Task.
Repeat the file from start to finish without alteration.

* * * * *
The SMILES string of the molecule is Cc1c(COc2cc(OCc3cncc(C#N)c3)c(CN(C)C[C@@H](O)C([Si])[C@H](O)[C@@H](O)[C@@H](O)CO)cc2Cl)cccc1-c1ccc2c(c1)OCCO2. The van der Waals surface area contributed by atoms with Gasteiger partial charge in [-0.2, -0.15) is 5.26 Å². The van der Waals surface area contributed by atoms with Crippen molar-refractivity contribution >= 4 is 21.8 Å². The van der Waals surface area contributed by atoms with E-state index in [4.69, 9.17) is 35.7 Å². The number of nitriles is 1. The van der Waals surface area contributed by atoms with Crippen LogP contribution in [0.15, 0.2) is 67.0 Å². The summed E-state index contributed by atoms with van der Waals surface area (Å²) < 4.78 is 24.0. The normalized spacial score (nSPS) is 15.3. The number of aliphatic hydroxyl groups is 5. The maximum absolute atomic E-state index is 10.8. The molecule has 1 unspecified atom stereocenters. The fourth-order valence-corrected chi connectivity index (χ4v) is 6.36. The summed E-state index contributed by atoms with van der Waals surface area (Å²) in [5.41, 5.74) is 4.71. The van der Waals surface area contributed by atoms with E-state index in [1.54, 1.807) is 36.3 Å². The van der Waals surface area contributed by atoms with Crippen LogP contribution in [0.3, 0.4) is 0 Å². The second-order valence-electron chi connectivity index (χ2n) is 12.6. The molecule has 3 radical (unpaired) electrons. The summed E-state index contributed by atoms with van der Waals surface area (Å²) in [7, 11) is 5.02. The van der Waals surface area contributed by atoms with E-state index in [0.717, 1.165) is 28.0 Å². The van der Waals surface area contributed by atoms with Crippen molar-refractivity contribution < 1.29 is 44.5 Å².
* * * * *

The SMILES string of the molecule is Cc1c(COc2cc(OCc3cncc(C#N)c3)c(CN(C)C[C@@H](O)C([Si])[C@H](O)[C@@H](O)[C@@H](O)CO)cc2Cl)cccc1-c1ccc2c(c1)OCCO2. The van der Waals surface area contributed by atoms with Gasteiger partial charge in [-0.2, -0.15) is 5.26 Å². The van der Waals surface area contributed by atoms with Crippen molar-refractivity contribution >= 4 is 21.8 Å². The van der Waals surface area contributed by atoms with E-state index in [4.69, 9.17) is 35.7 Å². The number of nitriles is 1. The van der Waals surface area contributed by atoms with Crippen LogP contribution in [0.15, 0.2) is 67.0 Å². The summed E-state index contributed by atoms with van der Waals surface area (Å²) < 4.78 is 24.0. The normalized spacial score (nSPS) is 15.3. The number of aliphatic hydroxyl groups is 5. The maximum absolute atomic E-state index is 10.8. The molecule has 1 unspecified atom stereocenters. The fourth-order valence-corrected chi connectivity index (χ4v) is 6.36. The summed E-state index contributed by atoms with van der Waals surface area (Å²) in [5.41, 5.74) is 4.71. The van der Waals surface area contributed by atoms with E-state index in [1.54, 1.807) is 36.3 Å². The van der Waals surface area contributed by atoms with Crippen LogP contribution in [0.3, 0.4) is 0 Å². The second-order valence-electron chi connectivity index (χ2n) is 12.6. The molecule has 3 radical (unpaired) electrons. The summed E-state index contributed by atoms with van der Waals surface area (Å²) in [7, 11) is 5.02. The van der Waals surface area contributed by atoms with E-state index in [0.717, 1.165) is 28.0 Å². The van der Waals surface area contributed by atoms with Crippen molar-refractivity contribution < 1.29 is 44.5 Å².